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Hiring 101: How to Hire Employees

Human Resources

Knowing how to hire employees is often a key skill for successful business owners. Unfortunately, the hiring process isn’t an exact science. There are too many variables, too many moving parts, to ensure a successful new hire every time around. But there are several steps which, when done correctly, can go a long way toward tilting the odds of gaining a talented, hard-working new hire in your favor.

Composing a precise job description, placing online ads in the right places, and culling the blizzard of applications likely to follow are all essential elements of the hiring process. But the true test of a potential employee’s worth comes after these steps have been completed. Once you have a small pool of qualified candidates to choose from, it’s time to do the hard work that leads you to the best individual for the job.

Jon Burgstone and Bill Murphy Jr., authors of “Breakthrough Entrepreneurship: The Proven Framework for Building Brilliant New Ventures,” suggest asking three key questions to determine how to hire employees:

Can They Do the Job?

Determining if a person can do the job entails an in-depth look at their skills and experience. Look closely at his or her education and any additional training they’ve completed over the years.

Although it’s counterintuitive to expect a person with no relevant work experience to be competent in an open position, employers in their rush to hire make this mistake time and again. No business can afford to invest time and money in a candidate who may be smart and personable, but has never done the type of work you’re asking them to do.

But don’t just look at the number of years an applicant has under his or her belt. Focus on specific work achievements they can point to as evidence of their capability to handle job requirements in your business.

Will They Do the Job?

“Here, you’re looking for motivation,” say Burgstone and Murphy. “How committed are the potential candidates? Why are they excited to work for or with you? Ask them tough questions. Force them to express their likes and dislikes, the things they’re passionate about and the things they want nothing to do with.”

Closely related to this is getting a sense of their commitment to the new job. Look at the candidate’s work history and determine whether he or she has spent significant amounts of time at one position or flitted from one job to the next.

Will They Fit the Culture of the Organization?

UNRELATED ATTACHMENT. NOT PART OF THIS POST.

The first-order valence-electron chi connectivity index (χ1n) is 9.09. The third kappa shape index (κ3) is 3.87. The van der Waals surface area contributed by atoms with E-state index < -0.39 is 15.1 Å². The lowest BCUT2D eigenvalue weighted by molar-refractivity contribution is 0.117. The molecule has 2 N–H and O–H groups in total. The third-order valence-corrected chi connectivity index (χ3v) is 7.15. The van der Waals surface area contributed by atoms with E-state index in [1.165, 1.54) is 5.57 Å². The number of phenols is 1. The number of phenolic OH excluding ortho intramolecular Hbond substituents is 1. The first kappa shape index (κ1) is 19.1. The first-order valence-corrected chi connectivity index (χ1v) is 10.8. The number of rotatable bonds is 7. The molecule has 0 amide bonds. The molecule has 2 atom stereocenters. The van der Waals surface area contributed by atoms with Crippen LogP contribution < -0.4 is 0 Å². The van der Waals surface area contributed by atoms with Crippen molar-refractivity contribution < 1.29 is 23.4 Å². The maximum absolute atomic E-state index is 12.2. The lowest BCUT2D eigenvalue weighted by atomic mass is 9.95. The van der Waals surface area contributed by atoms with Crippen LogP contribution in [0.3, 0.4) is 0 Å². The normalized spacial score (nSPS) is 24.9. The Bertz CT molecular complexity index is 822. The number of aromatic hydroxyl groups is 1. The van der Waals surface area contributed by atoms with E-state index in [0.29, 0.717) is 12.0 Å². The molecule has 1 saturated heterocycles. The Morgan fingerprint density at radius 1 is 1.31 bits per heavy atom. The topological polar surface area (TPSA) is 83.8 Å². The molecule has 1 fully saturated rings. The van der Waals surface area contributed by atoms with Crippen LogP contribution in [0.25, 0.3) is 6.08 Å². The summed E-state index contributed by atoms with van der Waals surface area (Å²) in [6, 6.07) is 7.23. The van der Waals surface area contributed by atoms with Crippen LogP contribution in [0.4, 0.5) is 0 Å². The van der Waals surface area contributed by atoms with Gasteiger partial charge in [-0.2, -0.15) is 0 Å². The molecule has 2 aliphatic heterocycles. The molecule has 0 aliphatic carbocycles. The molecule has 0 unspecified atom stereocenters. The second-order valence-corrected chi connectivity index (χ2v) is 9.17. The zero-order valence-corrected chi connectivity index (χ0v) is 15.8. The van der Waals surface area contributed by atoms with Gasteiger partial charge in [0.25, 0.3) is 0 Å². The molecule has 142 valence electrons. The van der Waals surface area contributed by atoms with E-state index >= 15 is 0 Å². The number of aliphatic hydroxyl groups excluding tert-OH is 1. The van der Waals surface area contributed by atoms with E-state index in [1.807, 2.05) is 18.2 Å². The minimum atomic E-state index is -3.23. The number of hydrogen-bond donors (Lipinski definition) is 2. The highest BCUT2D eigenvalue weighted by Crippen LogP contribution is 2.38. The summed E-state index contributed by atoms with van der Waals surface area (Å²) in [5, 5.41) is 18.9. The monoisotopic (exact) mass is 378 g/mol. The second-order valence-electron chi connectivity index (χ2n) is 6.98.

Determining if an applicant will be a good cultural fit is another intangible but important element of effective hiring. Whether you interview the candidate yourself or your human resources staff does, pay attention to how they come across. Do they have an outgoing personality? How much to do they seem to favor collaboration and cooperation as part of their work ethic?

Focus On Interviews

Face-to-face contact can flesh out a job applicant’s resume in ways that tell you a lot about their potential. Be sure to ask open-ended questions, in which the candidate is required to expound at some length about his or her experience, the ways in which they have met specific job challenges and how they see themselves working with others.

Check Backgrounds and References Thoroughly

You’re down to one or two candidates who seem perfectly suited for your open position. Now is the time to conduct a thorough background check before making an offer. This includes verifying certain information the candidate has stated in his or her resume, including educational credentials, work experience, and contacting any references the candidate has listed.

Knowing how to hire employees takes time and effort, but the payoff is worth it. Once you put the right team together, your business will thrive.


This website contains articles posted for informational and educational value. Paychex is not responsible for information contained within any of these materials. Any opinions expressed within materials are not necessarily the opinion of, or supported by, Paychex. The information in these materials should not be considered legal or accounting advice, and it should not substitute for legal, accounting, and other professional advice where the facts and circumstances warrant.
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